On 29 November 2021, following a joint investigation with the Office of the Australian Information Commissioner (‘OAIC’) into Clearview AI Inc’s (‘Clearview’) data processing practices, the Information Commissioner’s Office (‘ICO’) announced its provisional notice of intent to impose a fine of just over £17 million on Clearview. Additionally, the ICO issued a preliminary enforcement notice requiring Clearview to cease further processing of the personal data of data subjects in the UK and delete the data it currently holds. This is following alleged serious breaches of the UK GDPR and the Data Protection Act 2018 by the company with its biometric data collection and facial recognition app.
The OAIC has already, on 3 November 2021, found that Clearview broke national laws and issued a final order for Clearview to delete the data it held.
The ICO’s preliminary view is that Clearview, through the use of images, data scraped from the internet and biometrics for facial recognition, appears to have failed to comply with UK data protection laws, including by:
- failing to process the information of people in the UK in a way they are likely to expect or that is fair;
- failing to have a process in place to stop the data being retained indefinitely;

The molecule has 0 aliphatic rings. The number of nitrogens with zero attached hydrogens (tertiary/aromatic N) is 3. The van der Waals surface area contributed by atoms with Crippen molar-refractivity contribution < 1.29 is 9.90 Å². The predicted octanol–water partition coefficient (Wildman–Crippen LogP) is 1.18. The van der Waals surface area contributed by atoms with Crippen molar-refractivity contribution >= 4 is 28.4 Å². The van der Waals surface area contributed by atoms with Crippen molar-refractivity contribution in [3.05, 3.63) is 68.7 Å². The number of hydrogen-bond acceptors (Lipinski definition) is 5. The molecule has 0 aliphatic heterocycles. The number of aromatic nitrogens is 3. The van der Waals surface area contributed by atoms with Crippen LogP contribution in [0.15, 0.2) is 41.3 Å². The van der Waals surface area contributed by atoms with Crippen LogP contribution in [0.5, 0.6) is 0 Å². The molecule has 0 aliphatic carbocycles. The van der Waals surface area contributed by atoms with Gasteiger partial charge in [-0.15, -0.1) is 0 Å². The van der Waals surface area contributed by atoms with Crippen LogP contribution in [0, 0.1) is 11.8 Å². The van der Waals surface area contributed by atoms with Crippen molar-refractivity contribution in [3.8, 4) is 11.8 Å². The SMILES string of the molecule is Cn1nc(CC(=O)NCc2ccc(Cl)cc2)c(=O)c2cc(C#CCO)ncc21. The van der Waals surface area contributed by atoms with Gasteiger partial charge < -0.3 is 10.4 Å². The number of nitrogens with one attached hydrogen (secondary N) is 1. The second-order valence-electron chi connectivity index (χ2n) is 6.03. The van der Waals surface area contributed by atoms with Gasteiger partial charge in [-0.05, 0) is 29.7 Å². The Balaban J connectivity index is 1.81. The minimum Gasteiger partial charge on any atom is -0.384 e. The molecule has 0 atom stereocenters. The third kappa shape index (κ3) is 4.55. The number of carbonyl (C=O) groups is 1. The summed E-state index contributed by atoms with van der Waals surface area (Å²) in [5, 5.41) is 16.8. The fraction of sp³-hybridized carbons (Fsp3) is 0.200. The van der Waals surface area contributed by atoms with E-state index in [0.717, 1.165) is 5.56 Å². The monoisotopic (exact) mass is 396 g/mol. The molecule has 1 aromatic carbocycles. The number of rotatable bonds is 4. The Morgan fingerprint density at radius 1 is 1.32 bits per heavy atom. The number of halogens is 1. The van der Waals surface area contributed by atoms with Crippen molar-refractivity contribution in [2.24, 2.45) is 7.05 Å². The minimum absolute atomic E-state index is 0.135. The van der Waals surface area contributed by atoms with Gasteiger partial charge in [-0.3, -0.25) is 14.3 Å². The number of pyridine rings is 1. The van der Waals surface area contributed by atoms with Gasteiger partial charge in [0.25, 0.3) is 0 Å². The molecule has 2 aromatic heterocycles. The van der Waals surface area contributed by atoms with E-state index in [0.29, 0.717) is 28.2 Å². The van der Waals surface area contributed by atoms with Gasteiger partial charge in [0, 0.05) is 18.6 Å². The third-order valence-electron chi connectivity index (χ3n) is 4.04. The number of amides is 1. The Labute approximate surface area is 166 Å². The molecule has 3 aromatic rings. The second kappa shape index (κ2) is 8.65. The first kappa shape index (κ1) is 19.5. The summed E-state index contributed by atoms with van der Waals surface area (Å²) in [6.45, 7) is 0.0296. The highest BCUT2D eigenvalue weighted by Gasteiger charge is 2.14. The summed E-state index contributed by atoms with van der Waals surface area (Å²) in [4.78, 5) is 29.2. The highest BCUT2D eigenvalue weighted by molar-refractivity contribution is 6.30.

- failing to have a lawful reason for collecting the information;
- failing to meet the higher data protection standards required for biometric data (classed as ‘special category data’ under the GDPR and UK GDPR);
- failing to inform people in the UK about what is happening to their data; and
- asking for additional personal information, including photos, which may have acted as a disincentive to individuals who wish to object to their data being processed.
Although the ICO acknowledged that Clearview’s service is no longer available in the UK, its view is that Clearview may still be processing significant volumes of UK citizens’ information, gathered from publicly available information online, without their knowledge.
Clearview will now have the opportunity to submit representations in response to the alleged breaches to data protection law. The intended fine and the extent of the preliminary enforcement action in the notices could change, as a final decision from the ICO is expected by mid-2022.
Find the ICO’s provisional view here.
Find information about the ICO and OAIC’s joint investigation here.
Please contact Danny Preiskel if you have any questions.
The material contained in this article is only for general review of the topics covered and does not constitute any legal advice. No legal or business decision should be based on its content.